If I am not satisfied upon pickup of my order, should I accept it and pay my balance?
Absolutely not. The establishment must either adjust what is wrong at no further expense to you, or remake the wig or hairpiece as per the original order.  If for what-ever reason the establishment refuses to do so, do not pay the balance and demand a refund of the original deposit.

How to Care for Synthetic Hair


  • Gently remove tangles using a wide tooth comb and turn inside out.
  • Use a mild shampoo (or a shampoo formulated to clean synthetic hair).
  • In a sink or basin, mix a capful of shampoo in cool water and immerse your hairpiece.
  • Let soak for five minutes. Gently swish and rinse the hairpiece in cool water until shampoo is removed.
  • Do not rub/scrub the wig; just swish from side to side and dunk up and down.
  • Rinse thoroughly


  • Using conditioner is highly recommended to reduce tangling.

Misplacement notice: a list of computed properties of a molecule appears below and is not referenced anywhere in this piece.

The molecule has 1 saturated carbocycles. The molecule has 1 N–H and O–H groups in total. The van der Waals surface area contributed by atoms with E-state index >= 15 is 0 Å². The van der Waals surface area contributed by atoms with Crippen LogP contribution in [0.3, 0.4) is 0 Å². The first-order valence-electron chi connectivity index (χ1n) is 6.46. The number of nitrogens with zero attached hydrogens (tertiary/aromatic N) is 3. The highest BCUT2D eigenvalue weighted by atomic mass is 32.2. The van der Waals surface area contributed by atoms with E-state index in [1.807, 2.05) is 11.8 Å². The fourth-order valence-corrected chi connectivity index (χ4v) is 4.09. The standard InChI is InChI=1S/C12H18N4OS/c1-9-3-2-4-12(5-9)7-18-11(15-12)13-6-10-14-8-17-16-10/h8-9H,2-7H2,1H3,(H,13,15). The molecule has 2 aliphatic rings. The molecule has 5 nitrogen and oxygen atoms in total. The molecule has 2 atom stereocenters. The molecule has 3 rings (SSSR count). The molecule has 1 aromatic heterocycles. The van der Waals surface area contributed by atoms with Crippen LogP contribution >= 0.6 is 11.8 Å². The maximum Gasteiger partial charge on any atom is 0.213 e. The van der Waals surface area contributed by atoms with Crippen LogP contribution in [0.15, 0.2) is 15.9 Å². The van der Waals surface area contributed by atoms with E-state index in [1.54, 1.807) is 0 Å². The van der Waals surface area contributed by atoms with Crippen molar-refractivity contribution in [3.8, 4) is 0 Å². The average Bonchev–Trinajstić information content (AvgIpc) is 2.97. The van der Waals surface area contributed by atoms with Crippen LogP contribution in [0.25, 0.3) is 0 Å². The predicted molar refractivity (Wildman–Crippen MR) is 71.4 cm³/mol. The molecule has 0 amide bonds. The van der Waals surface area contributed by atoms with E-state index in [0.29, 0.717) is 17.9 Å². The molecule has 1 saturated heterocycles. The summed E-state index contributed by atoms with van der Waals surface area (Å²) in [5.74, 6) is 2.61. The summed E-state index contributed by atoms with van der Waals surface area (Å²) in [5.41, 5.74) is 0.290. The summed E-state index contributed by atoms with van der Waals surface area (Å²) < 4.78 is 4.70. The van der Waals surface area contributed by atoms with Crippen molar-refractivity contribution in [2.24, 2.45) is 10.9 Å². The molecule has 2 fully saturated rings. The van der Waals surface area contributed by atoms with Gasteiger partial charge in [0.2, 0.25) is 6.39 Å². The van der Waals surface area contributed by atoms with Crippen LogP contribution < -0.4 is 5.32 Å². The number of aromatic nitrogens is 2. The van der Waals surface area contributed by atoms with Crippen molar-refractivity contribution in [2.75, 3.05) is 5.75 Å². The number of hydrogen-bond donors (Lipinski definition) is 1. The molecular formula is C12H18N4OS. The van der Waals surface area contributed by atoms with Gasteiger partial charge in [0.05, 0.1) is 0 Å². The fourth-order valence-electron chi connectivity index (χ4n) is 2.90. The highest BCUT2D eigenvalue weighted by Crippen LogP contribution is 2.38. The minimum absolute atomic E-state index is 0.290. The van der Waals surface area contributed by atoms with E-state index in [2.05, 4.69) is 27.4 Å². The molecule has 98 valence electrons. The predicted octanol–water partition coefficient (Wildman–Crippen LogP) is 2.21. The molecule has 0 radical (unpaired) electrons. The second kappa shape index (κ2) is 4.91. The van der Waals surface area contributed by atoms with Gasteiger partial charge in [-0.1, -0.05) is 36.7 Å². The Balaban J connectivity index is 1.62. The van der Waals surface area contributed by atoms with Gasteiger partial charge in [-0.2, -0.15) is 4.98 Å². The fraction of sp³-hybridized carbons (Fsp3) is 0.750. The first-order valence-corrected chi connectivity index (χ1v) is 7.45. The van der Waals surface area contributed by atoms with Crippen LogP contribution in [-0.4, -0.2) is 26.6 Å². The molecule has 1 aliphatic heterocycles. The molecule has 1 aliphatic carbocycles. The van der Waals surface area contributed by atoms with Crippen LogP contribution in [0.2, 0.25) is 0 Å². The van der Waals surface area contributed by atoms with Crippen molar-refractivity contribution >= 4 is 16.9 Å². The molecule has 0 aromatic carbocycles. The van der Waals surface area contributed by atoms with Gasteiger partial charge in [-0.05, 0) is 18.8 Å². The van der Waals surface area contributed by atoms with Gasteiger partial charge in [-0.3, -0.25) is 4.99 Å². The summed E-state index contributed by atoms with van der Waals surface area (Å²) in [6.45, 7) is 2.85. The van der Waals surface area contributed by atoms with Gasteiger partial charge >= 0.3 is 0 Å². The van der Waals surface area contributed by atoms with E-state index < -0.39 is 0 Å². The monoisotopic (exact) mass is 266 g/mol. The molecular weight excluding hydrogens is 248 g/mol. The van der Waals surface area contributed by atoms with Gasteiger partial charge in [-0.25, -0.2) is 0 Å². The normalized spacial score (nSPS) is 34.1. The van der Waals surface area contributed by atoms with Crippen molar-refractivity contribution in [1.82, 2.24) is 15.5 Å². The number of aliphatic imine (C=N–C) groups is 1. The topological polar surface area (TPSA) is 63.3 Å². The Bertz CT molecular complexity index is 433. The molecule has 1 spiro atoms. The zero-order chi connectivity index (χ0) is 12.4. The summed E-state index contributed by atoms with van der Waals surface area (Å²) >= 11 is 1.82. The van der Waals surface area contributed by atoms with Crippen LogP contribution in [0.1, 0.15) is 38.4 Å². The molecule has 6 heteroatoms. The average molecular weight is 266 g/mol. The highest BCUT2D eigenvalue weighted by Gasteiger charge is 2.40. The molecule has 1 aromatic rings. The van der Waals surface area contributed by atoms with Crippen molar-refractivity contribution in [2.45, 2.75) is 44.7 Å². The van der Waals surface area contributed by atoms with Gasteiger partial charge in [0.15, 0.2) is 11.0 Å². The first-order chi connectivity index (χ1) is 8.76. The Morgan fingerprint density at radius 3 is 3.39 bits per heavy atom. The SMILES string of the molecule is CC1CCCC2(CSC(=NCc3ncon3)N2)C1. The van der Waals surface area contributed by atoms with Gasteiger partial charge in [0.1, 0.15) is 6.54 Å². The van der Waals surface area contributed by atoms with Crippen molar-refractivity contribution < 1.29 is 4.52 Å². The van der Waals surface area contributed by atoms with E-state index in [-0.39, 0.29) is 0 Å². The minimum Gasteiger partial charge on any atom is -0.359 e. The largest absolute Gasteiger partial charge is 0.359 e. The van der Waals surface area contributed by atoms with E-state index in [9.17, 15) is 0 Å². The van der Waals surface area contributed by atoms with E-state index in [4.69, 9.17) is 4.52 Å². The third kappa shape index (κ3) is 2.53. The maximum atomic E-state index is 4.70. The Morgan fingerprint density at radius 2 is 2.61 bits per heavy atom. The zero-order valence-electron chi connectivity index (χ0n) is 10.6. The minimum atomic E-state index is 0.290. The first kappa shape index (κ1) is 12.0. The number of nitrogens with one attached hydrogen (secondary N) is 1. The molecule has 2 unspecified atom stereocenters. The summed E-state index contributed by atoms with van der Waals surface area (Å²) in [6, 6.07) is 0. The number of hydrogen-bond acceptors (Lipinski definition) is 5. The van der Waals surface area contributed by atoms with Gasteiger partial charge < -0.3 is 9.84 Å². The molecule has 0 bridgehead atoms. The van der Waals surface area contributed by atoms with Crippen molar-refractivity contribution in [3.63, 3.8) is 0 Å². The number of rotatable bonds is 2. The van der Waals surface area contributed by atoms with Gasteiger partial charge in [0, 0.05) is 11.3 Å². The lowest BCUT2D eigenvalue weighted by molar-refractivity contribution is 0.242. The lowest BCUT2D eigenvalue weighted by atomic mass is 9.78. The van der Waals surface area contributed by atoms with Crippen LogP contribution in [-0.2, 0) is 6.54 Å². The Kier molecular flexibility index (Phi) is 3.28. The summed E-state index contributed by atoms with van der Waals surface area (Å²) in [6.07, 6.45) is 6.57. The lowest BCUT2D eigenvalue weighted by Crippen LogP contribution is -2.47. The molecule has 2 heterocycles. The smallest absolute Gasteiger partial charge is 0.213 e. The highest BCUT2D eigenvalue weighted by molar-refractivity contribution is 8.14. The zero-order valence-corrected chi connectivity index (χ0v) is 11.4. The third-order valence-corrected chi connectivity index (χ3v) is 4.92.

• Refill the sink or basin with clean cool water and add a capful or conditioner.
  • Immerse hairpiece and agitate gently. DO NOT RINSE OUT CONDITIONER.
  • Blot dry in a towel and then gently shake.
  • You can also use a “spray-in” conditioner. Simply spray your wig thoroughly after washing and blot dry with a towel to remove excess water.


  • To avoid damage, be sure not to rub, wring or twist, brush or comb wig when wet.
  • Allow your hairpiece to air dry on a wig stand or on top of a hair spray canister. Avoid using a styrofoam head form. It may damage your wig when drying.
  • Once dry, spray sheen or detangling spray onto the wig and comb or brush depending on the type of wig you have.

Don’t Use Heat
Never expose your synthetic wig to excessive heat as it will damage the hair fibers. Do not use hot blow dryers, curling irons, flat irons or similar tools to style it. Also avoid heat sources such as oven or open flames. They will melt the synthetic hair stands and ruin the wig.